Atomistic modeling of peptide adsorption on rutile (100) in the presence of water and of contamination by low molecular weight alcohols.

Biointerphases

PubMedID: 25280847

Friedrichs W, Langel W. Atomistic modeling of peptide adsorption on rutile (100) in the presence of water and of contamination by low molecular weight alcohols. Biointerphases. 2014;9(3):031006.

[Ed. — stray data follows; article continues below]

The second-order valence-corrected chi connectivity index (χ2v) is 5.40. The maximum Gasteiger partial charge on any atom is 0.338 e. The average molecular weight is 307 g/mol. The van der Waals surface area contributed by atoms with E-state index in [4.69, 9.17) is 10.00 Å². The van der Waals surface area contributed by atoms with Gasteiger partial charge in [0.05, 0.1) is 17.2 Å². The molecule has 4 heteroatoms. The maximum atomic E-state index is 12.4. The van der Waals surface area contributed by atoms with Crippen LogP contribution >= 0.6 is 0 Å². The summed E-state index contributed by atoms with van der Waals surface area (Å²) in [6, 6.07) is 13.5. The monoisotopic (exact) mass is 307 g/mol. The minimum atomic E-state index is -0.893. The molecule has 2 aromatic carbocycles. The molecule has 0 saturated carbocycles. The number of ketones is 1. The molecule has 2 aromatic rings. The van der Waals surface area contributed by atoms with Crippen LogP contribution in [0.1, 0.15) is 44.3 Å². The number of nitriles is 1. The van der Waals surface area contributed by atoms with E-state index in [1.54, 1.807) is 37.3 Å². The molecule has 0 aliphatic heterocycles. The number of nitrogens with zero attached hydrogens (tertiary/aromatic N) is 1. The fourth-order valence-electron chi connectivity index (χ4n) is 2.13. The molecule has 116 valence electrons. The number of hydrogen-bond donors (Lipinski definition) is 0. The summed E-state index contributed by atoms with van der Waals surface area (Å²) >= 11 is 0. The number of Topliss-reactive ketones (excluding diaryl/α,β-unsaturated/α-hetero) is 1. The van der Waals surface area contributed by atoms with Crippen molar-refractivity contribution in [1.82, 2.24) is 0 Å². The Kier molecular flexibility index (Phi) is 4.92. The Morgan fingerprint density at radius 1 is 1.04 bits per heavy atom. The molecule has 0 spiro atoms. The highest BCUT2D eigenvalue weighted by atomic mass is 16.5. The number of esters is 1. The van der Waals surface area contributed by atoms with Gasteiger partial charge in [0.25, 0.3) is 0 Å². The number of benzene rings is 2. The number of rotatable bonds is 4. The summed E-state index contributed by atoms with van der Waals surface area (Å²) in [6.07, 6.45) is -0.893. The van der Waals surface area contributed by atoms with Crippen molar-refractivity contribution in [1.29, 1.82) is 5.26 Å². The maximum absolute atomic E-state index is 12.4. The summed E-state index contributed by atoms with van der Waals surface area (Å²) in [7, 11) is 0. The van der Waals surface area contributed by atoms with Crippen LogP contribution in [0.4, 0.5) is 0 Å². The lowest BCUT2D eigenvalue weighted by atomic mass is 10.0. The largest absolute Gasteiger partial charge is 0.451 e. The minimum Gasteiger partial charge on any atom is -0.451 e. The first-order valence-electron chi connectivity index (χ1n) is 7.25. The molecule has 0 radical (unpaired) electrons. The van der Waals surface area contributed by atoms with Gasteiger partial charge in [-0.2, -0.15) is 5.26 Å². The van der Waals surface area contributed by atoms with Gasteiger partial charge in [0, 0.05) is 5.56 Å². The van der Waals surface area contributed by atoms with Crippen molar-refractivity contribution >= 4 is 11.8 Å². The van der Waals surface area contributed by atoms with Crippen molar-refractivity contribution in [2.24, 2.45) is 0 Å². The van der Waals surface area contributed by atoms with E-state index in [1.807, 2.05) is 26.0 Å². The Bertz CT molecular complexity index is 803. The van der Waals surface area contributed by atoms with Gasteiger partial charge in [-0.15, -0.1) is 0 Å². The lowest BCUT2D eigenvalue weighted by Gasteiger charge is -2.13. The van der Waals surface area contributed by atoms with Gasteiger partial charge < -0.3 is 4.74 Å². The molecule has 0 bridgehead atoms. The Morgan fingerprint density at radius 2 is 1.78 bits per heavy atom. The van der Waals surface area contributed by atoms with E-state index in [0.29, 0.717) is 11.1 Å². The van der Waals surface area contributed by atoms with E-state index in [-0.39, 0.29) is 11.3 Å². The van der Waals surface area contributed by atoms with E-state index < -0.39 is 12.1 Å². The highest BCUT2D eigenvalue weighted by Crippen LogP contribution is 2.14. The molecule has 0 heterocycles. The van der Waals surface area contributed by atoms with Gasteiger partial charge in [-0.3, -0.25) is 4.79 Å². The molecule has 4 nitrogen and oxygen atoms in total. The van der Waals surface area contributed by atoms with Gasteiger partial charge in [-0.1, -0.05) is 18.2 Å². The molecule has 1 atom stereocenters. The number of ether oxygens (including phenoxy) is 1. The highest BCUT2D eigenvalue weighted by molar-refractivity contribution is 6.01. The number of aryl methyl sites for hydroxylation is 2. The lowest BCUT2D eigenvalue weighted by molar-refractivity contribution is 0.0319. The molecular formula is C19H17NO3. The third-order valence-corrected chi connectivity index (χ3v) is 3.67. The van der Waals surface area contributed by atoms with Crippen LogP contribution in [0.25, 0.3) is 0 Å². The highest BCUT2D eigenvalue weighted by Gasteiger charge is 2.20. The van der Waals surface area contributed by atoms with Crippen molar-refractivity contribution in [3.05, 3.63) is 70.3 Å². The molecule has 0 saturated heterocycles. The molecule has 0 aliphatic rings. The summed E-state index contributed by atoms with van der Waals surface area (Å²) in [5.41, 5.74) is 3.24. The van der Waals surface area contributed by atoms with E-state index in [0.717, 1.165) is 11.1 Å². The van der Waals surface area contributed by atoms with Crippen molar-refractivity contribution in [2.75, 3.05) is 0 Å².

Previous models for the interface between titanium implants and biosystems take into account the oxide passivation layer and the hydroxylation, but omit the hydrocarbon contamination on air-exposed samples. The authors develop a consistent model for the contamination of the rutile (100) surface by small alcohols, which are known to be present in ambient atmosphere, and use this approach in molecular dynamics calculations. Contact angle evaluation reveals that hydrophobic surfaces can be generated. During molecular dynamics simulations with three peptides (RPRGFGMSRERQ, WFCLLGCDAGCW, and RKLPDA), polar side chains penetrate the hydrocarbons and become immobilized on the titanium dioxide. In the carbon layer, the peptide recognizes a hydrophobic environment, which was not present on the clean surface, and the authors attribute changes in the secondary structure in one case to this interaction. The authors further include the popular Matsui-Akaogi approach [M. Matsui and M. Akaogi, Mol. Simul. 6, 239 (1991)] into the frame of the AMBER force field and quote van der Waals parameters for fitting the original Buckingham part. With the new potential, the authors evaluated lattice parameters, thermal fluctuation, and bulk modulus. Translational diffusion coefficients and dipole autocorrelation functions of water on the surface are discussed in relation to surface properties, and it is shown that the water layers are more rigid than on earlier titanium dioxide models, and that contacts between peptide and surface are less direct.